Another potential prospect to fill the role is Gabriel Fortier. Fortier, a second-round pick by the Lightning in 2018, had 14 goals in 2021-22 with the Crunch. Drafted for his goal-scoring ability, the Lightning are hoping he can continue to make the necessary steps in his development this summer.
Jack Finely is another interesting prospect that could potentially fill that third-line center void in the near future. He’d potentially be the team’s top prospect had he not suffered a season-ending labrum tear in 2020-21. With the injury putting him a step behind in his intended development, he played major junior last year in the Western Hockey League (WHL). While it’s a bit unreasonable for him to jump immediately into a consistent role on the NHL roster in 2022-23 straight from major juniors, he’s someone to keep an eye out for. At 6’6″, he’ll be given the chance to prove that it’s not just his frame that’s ready for the NHL.
The other option is to find cost-effective players in the free agency market. With the aforementioned salary cap issues, they’ll likely need someone willing to take a team-friendly deal. Perhaps a veteran on his last go-around takes a low-salary deal to play for a team that can compete for a Cup. An interesting option in that regard would be someone like Marcus Johansson. At 32 years old, he can contribute third-line offensive numbers and would likely ring the team around $1 million per year. He can play all three forward positions, and has over 100 playoff games of experience. He’s just an example of what the Lightning might be looking for on the open market this summer.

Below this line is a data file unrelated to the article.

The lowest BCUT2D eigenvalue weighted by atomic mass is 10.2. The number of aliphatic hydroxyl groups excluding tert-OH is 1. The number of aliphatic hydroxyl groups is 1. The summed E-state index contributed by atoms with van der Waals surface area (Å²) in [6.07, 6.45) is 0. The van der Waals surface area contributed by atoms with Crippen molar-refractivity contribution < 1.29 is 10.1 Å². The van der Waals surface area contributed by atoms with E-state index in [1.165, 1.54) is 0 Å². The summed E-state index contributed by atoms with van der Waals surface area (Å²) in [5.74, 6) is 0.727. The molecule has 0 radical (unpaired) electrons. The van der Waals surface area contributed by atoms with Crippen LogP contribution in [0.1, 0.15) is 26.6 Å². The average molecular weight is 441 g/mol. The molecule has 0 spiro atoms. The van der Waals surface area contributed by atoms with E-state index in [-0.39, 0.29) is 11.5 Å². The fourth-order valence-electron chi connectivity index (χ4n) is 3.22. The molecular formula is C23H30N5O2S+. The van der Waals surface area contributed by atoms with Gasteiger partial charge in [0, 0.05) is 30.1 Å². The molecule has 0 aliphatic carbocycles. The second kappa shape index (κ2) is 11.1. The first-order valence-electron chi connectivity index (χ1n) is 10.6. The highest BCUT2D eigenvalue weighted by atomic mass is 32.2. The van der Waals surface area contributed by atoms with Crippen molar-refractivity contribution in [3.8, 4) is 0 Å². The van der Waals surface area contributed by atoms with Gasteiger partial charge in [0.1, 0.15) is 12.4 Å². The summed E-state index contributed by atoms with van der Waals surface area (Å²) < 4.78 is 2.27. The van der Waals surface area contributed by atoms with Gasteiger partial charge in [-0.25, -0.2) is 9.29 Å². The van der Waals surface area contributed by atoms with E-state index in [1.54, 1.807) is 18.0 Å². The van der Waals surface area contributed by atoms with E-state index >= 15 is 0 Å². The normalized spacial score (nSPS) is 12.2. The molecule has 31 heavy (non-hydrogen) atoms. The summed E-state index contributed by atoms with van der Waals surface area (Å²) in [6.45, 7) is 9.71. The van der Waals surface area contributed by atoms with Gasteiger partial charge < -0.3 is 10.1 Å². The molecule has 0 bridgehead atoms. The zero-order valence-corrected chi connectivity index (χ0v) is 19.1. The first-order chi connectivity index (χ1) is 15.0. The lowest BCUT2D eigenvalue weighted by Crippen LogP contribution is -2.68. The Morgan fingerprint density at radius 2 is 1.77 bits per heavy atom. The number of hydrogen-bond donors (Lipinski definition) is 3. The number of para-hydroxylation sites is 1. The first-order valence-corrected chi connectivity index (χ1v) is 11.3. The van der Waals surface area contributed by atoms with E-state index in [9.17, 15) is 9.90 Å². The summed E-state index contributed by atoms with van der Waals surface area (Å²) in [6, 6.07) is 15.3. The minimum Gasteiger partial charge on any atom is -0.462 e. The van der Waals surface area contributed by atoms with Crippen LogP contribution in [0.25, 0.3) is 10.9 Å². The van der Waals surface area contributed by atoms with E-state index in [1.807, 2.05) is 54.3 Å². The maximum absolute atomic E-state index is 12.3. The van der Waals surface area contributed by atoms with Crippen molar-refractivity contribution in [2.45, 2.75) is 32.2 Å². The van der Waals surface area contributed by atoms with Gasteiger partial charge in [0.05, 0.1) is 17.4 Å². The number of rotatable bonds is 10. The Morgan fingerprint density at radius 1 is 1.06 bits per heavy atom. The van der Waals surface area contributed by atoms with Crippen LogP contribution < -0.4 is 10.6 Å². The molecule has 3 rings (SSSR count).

3. The Development of Cal Foote
With Jan Rutta a UFA this summer, the Lightning now have six defensemen signed to the NHL roster for 2022-23. To dress six defensemen that head coach Jon Cooper can trust every night, they’ll need 23-year-old Cal Foote to take the next step in his development. The former first-round pick has shown flashes of being able to be a top-six defenseman in the NHL. However, on the second year of a two-year deal, and already off his entry-level contract, he’s yet to play in 100 NHL games. Even when it looked like he had solidified his spot on the roster towards the end of the regular season and beginning round of the 2022 Playoffs, he was scratched from Game 3 of the Eastern Conference Final through the rest of the playoffs.
All the physical tools with him are there, yet something is holding him back. Whether it be the speed of the game, or the pressure of playing at hockey’s highest level, the Lightning need to decide if they believe in him to take the next step. If not, the Lightning need to begin to look for another option for that sixth defenseman slot. While far from a bust, the time has come for the Lightning to decide on his future as a member of the team’s long-term core.
If he can continue his development this summer, the Lightning will have three quality right-handed defensemen in Foote, Zach Bogosian, and Erik Cernak within their tight budget. Foote taking the necessary leap in his development will lock down the defensive core for the Lightning in 2022-23.
As we move into the offseason, general manager Julien Brisebois has a number of decisions to make in order to get this team back to the Stanley Cup Final. While Brisebois has been able to make leaps and bounds in the past to avoid issues with the cap, he’ll continue to have to do so this offseason. Between the cap, free agents, prospects, and more, Brisebois and the rest of the Lightning’s front office has their hands full this offseason.
Law student, who loves all thing sports. Connor is a former college athlete who understands sports from a players perspective. Based out of Detroit, fell in love with hockey by going to the old Joe Louis Arena watching those legendary 2000s Red Wing teams. Connor will talk to anyone who will listen on player performance, draft prospects, and front office management around the NHL. In his free time he loves to golf, although his scorecard may tell you otherwise. Covering all things Tampa Bay Lightning.